Aspen Times Weekly: Hit & Run with John Colson
OK, we might as well make it three, eh?
This, as a reader may guess, is the third installment in my ongoing look at the billionaire-brothers Koch — mainly David and Charles — and their frightening influence on our national political scene.
There is a marvelous online site called Common Dreams (commondreams.org) that offers articles on an amazing range of topics, such as a recent piece by Independent U.S. Sen. Bernie Sanders, titled “What Do The Koch Brothers Really Want?”
Sanders notes that the brothers are worth about $80 billion when lumped together, and were “the major source of funding” behind the intellectually challenged Tea Party, which sprang up in 2009 in response to the candidacy of then Sen. Barack Obama and has been a blight on the political landscape ever since.
A little bit of online research for this column uncovered, according to the website historycommons.org, that back in 1980 when David Koch ran unsuccessfully for U.S. Vice president on the Libertarian Party (LP) ticket, the Koch brothers spent $2 million to get Libertarian presidential candidate Ed Clark and his veep, our boy David, elected to the top offices of this nation.
Despite the LP’s claim to voters that it “has only one source of funds: You,” the historycommons.org website reports that the Koch money made up the majority of the party’s war chest that year.
Clark and Koch garnered 921,128 votes, or slightly more than 1 percent of the total votes cast in that election, according to the website, uselectionatlas.org.
During the campaign, tellingly, Clark was quoted by a reporter as saying the Libertarians were preparing to stage “a very big tea party” as part of their effort to end all taxation by the federal government — a misbegotten reference to the original Boston Tea Party of 1773. Given that Koch money went a long way toward creating the Tea Party of today, it is an interesting statement, don’t you think?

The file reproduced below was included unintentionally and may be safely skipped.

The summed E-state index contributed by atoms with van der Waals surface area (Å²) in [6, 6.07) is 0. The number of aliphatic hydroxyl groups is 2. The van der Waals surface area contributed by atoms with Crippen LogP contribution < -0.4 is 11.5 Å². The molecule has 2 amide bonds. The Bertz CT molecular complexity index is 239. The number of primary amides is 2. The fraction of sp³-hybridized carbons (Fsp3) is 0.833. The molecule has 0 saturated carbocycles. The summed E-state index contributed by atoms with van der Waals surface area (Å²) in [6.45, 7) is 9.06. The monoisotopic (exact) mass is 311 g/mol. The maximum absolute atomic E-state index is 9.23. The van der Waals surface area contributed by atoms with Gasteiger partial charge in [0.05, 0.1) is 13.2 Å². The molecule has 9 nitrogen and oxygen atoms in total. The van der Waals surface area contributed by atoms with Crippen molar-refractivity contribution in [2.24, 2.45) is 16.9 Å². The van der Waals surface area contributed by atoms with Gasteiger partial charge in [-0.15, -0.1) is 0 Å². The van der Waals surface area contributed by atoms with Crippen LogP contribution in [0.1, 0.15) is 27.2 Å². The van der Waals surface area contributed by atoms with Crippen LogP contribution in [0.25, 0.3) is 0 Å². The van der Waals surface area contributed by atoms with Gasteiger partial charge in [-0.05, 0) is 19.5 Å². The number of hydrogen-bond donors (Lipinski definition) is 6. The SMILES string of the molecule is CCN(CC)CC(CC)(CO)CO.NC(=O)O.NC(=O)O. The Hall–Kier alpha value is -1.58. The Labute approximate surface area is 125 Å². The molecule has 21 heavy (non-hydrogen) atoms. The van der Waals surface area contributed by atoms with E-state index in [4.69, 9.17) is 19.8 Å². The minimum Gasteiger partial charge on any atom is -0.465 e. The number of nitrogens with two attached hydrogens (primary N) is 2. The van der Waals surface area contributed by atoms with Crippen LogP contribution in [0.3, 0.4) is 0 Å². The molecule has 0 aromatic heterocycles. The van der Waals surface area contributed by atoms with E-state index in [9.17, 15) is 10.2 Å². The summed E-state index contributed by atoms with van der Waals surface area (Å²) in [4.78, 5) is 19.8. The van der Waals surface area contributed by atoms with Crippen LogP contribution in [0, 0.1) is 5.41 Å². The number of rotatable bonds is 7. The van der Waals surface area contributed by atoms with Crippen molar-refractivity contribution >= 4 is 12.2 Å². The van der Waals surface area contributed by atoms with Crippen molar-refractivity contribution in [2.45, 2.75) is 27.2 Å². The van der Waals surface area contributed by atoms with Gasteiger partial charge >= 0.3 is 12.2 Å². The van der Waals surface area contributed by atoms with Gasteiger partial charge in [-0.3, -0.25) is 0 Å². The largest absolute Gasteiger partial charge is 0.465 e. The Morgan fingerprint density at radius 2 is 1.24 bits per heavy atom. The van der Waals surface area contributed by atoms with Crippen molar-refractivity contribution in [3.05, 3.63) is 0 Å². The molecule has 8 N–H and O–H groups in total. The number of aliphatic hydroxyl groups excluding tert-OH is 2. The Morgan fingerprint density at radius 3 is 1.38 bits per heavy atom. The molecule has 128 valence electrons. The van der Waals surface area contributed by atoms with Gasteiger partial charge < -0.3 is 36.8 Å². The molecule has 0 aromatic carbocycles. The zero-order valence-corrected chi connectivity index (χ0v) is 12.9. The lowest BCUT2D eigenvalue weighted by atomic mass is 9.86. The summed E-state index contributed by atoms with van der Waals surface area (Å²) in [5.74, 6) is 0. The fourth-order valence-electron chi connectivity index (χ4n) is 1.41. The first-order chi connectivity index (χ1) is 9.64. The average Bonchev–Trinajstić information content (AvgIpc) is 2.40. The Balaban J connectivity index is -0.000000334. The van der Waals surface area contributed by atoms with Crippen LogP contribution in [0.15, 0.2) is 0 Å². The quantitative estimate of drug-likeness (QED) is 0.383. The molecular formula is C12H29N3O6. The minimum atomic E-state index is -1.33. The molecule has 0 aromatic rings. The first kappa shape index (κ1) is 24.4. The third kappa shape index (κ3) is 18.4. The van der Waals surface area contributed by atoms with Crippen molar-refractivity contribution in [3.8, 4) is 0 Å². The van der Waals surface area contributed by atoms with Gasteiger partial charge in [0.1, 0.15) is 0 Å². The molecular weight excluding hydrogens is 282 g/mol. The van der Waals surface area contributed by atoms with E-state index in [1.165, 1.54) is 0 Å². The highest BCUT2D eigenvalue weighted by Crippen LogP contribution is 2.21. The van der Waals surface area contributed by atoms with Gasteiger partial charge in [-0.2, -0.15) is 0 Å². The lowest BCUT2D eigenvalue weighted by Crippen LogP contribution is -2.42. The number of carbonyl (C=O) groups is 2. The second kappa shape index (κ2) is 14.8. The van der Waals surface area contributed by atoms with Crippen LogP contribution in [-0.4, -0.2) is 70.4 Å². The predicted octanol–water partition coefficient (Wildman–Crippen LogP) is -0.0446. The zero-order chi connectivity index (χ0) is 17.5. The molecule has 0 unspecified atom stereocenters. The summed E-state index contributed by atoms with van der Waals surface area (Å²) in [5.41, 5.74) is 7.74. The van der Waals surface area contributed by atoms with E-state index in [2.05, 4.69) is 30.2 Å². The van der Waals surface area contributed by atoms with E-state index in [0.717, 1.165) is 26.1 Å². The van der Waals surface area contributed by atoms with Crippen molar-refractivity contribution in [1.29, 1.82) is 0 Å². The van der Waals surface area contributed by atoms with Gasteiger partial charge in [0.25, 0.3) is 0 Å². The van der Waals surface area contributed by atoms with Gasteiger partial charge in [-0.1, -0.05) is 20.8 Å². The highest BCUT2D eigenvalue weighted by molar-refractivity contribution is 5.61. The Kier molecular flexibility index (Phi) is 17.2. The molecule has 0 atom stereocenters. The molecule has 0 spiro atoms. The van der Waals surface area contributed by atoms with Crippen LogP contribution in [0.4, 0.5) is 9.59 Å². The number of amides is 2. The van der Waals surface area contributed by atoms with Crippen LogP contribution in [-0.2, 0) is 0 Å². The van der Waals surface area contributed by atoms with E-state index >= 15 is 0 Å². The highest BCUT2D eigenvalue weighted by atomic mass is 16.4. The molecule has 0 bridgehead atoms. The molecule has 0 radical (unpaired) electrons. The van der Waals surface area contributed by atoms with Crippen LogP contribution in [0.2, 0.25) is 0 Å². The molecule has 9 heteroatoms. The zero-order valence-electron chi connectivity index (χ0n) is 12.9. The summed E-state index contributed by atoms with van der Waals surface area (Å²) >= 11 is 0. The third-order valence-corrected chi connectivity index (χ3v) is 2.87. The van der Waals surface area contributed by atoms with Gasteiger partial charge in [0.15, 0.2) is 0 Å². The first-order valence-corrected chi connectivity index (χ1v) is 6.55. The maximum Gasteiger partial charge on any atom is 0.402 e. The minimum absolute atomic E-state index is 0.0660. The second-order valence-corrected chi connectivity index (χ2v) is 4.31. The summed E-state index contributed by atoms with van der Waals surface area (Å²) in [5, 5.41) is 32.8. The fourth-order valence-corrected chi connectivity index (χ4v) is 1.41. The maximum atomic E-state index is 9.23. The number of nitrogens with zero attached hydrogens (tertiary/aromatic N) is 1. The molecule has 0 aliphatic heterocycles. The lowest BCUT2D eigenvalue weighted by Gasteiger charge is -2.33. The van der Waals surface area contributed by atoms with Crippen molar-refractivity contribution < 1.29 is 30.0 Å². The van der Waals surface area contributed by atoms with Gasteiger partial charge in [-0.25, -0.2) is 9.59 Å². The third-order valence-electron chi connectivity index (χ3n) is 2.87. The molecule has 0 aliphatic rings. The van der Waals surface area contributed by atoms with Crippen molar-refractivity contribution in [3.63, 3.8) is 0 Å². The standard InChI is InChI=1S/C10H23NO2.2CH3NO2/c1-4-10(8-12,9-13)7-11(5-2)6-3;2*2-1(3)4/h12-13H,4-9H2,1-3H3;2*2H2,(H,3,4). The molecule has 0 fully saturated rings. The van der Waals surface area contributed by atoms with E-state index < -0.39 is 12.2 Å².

David Koch quit the LP after he and Clark lost so badly, and Koch turned to influencing politics with his private fortune.
But my main interest here, today, is to point out what Clark and Koch stood for in that long-ago election, as revealed by Sanders in his Common Dreams epistle.
In what Sanders termed “a few excerpts” from the LP platform in 1980, he reported that Koch and Clark favored the abolition, repeal or termination of “every major piece of legislation that has been signed into law over the past 80 years that has protected the middle class, the elderly, the children, the sick and the most vulnerable in this society.”
The list included the abolition of Social Security, Medicare, Medicaid, deregulation of the health insurance industry, public schools, the EPA, the Department of Energy and the Department of Transportation (privatization of all roads and streets being the goal). They advocated the repeal of all minimum wage laws, and an end to government regulations underpinning the Consumer Product Safety Commission and the Occupational Safety and Health Act.
The list goes on, but the import is this — end all federal activity intended to protect and uplift the poor, the working classes, the infirm and the uneducated.
Turning to the Koch brothers’ spending habits in politics, I cite the historycommons.org website again, which reports that between 1998 and 2008, the brothers Koch, in various guises and combinations, spent more than $250 million in furtherance of their agenda of killing government at all levels and returning our country to its condition at around the turn of the 19th century.
That was a time when the rich ruled absolutely, and there was no middle class, in case you did not know.
It was a time when children were put to work in factories, when defacto slavery held sway in our industries, despite its abolition following the Civil War.
So that, dear readers, is what the Koch brothers really want. They are not conservatives in the true sense of the word, they are reactionaries, and what they are reacting to is roughly 80 years of what has passed for progressive legislation and governmental compassion for the downtrodden in our society.
Is that what you want?
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